Data Analysis Techniques (data + analysis_techniques)

Distribution by Scientific Domains

Selected Abstracts

Research Trends in Textiles and Clothing: An Analysis of Three Journals, 1980,1999

Sharron J. Lennon
The purpose of this research was to assess trends in research, research strategies, data analysis techniques, funding sources, affiliations, and the use of theoretical frameworks in textiles and clothing research. Empirical research focused on textiles and clothing and published in three home economics,related journals,Journal of Family and Consumer Sciences, Family and Consumer Science Research Journal, and Clothing and Textiles Research Journal,from 1980 to 1999 was content analyzed (N = 586). Although survey methodology and experimentation were the first and second most-used research strategies in all but one 5-year period from 1980 to 1999, fieldwork has increased. Data analysis techniques were primarily quantitative, with increases in the use of some advanced statistical techniques. However, the qualitative treatment of data also increased. Suggestions for graduate education and faculty development are offered. [source]

Optimizing the tuning parameters of least squares support vector machines regression for NIR spectra

T. Coen
Abstract Partial least squares (PLS) is one of the most used tools in chemometrics. Other data analysis techniques such as artificial neural networks and least squares support vector machines (LS-SVMs) have however made their entry in the field of chemometrics. These techniques can also model nonlinear relations, but the presence of tuning parameters is a serious drawback. These parameters balance the risk of overfitting with the possibility to model the underlying nonlinear relation. In this work a methodology is proposed to initialize and optimize those tuning parameters for LS-SVMs with radial basis function (RBF)-kernel based on a statistical interpretation. In this way, these methods become much more appealing for new users. The presented methods are applied on manure spectra. Although this dataset is only slightly nonlinear, good results were obtained. Copyright 2007 John Wiley & Sons, Ltd. [source]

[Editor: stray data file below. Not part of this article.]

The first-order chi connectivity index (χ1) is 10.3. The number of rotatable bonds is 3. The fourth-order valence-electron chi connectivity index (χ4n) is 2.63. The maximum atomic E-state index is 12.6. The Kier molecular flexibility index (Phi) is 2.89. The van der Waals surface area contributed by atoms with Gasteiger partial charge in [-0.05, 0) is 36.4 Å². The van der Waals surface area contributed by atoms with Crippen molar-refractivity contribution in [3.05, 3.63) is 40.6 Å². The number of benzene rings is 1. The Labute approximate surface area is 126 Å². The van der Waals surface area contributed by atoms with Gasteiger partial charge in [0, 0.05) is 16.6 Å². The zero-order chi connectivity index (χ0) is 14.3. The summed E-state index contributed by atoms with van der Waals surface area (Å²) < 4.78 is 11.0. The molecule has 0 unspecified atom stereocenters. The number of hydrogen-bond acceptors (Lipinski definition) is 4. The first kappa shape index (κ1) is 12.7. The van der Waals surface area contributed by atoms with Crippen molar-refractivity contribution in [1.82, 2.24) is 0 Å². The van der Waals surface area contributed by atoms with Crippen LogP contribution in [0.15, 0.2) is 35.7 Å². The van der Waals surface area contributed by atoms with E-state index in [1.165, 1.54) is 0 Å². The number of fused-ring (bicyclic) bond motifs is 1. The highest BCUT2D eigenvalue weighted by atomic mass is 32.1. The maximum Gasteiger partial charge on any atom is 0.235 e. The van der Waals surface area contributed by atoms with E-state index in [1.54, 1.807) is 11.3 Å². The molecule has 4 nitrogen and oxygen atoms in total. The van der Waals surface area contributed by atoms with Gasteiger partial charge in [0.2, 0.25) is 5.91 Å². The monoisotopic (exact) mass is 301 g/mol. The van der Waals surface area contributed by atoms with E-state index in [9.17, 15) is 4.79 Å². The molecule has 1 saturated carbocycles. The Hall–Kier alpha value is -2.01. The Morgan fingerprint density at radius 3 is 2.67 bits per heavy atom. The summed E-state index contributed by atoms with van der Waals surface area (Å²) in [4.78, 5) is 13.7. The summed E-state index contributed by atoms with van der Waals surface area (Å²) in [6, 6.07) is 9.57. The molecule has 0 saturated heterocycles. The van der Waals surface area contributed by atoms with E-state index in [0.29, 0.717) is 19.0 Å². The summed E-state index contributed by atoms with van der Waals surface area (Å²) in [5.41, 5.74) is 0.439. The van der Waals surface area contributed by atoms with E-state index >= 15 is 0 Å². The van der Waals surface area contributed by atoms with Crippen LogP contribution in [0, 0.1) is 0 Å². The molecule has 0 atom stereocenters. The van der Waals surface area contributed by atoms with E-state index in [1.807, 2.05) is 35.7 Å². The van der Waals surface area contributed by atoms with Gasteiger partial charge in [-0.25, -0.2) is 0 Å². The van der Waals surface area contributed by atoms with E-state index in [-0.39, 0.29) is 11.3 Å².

A comparative study of transformational leadership in nursing development units and conventional clinical settings

A. Bowles RMN
Aims This is a comparative study of the leadership provided by nurse managers and leaders in Nursing Development Units and conventional clinical settings in England. Background Nursing development units (NDUs) were originally conceived as centres of nursing excellence, innovation and leadership development. This article describes the first published use of a leadership practices inventory (LPI) explicitly based upon a model of transformational leadership. This style of leadership has been commended as highly effective and suitable for nursing. Methods The use of the LPI was piloted as a postal questionnaire and as a schedule for telephone interviewing, these pilots supported the use of telephone interviewing in the main study. Two matched samples of 70 nurses in total were recruited from across England, comprising 14 nurse leaders and 56 of their day to day colleagues. Data was collected by telephone interviewing over a 6-week period between February and April 1998. Six null hypotheses were developed to identify significant inter-group differences in leadership behaviour. Descriptive and inferential data analysis techniques were employed using SPSS for Windows. Findings The leadership provided by NDU leaders was evaluated more highly than non-NDU leaders. A higher level of congruence between self and observer evaluations was shown by NDU leaders. Statistically significant inter-group differences were apparent in three of the five practices of exemplary leadership and in the overall leadership behaviour. NDU leaders show greater self awareness and are more transformational than their non-NDU counterparts. The limitations of the study design are discussed. Conclusions NDU leaders provide leadership of a more transformational nature than their counterparts working in conventional settings. This finding suggests that NDU leaders have enhanced leadership potential and that formalizing nursing development within NDUs may promote the emergence of transformational leadership and provide a microculture in which it might flourish. The LPI is regarded as a useful, adaptable tool suitable for use in UK nursing applications including research, leadership development and education. [source]